Ivy Trippin' with Waxahatchee

Katie Crutchfield has been playing music under a variety of different monikers for most of her life but struck it the biggest as Waxahatchee. Her most recent album, last year’s “Ivy Tripp,” led to her signing with arguably the biggest indie label around, Merge Records, and exposed her to a much wider audience. To wit, her last time in Lancaster was a house show in a small kitchen near Franklin & Marshall College and some four years later, she’ll be playing a packed Chameleon Club on June 22. We talked to Katie about her new Superchunk bosses, covering Jessica Simpson and what her favorite tracks from “The Life of Pablo” are.

Kevin Stairiker: Is there a huge difference between playing house shows and the bigger venues you’ve been playing recently?
Katie Crutchfield: It felt manageable [to book those house shows] at the time, and it’s been very gradual. I’ve played house shows and booked my own tours in bands before Waxahatchee, so I did that for years and years and years. I see bands now that start, and then two weeks later they have a booking agent and then a month later they’re doing this or that. Everything happens slowly for me, it feels like [laughs]. I like doing both, I mean, being in a DIY band is a lot of work. It’s all a lot of work, but booking your own tour is a lot of work. So I feel really grateful that I have someone that can do it for me now.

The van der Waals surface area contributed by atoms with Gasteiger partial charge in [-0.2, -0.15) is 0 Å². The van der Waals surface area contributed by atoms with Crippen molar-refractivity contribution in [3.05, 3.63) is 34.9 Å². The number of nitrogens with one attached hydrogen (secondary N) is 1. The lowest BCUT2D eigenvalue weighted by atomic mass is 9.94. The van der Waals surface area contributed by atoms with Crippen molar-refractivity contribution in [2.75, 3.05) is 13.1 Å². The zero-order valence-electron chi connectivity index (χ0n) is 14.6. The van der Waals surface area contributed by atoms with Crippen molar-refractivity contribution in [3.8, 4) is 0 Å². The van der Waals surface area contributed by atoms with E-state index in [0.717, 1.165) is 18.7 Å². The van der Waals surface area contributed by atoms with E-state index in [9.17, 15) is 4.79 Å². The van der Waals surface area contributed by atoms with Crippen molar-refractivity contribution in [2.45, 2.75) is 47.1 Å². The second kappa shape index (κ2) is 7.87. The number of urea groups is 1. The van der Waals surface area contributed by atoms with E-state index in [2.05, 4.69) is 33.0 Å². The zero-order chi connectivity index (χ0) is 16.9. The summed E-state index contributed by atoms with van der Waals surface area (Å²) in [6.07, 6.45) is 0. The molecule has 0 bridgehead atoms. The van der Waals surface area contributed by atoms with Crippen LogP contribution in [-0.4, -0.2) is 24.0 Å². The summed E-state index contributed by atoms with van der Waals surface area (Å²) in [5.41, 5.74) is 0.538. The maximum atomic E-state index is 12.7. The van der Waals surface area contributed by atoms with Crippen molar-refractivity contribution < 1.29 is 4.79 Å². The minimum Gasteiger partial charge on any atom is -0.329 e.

KS: Are you glad to be at that point now where you don’t have to stress or do you miss it?
KC: Towards the end of my band P.S. Eliot and booking my own tours for Waxahatchee, there were a lot of really good people out there that I trusted that had booked some life-changing shows for me in the past. Obviously, there will always be that off town or the off area where you never have that luck, and that’s true still. I’m glad now because I have a whole laundry list of responsibilities as the band grows. It’s a lot more work for me now, so I can’t imagine booking the tour on top of that. Both have their merits, so I’m glad that I got to experience that.

KS: Do you see yourself ever going back to playing house shows?
KC: Yeah, I definitely think so. I mean, I go to punk shows all the time to see my friends play, so I still kind of get to have both of those experiences. Those are the shows that I enjoy going to.

KS: Since you jumped from a smaller indie label to a much bigger one, are there any sizable differences between Don Giovanni and Merge?
KC: It’s not that big of a change. I love Don Giovanni, which is a much newer label than Merge. Merge has a way of doing things that works great for them, and they’re really artist-friendly, as is Don Giovanni. There’s just little things that are different. I knew that I wanted to make a change, but I wasn’t quite sure that I would find anything that was organized with people that I could trust and understood where I came from. That DIY punk ethos is ingrained in me and I feel like if I just worked with any major indie label, there was a chance that they would operate more like a major label and I wouldn’t be comfortable there. I was pretty nervous about that for a while, because I wanted something different but I didn’t know if that different existed, you know? Obviously, Merge is that label.

KS: Plus you have the bonus of the label heads being Mac and Laura from Superchunk, which is as artist-friendly as I can imagine.
KC: It truly is. It’s the label that I needed to be on [laughs]. They’re just really amazing people and I’m really fortunate to be there.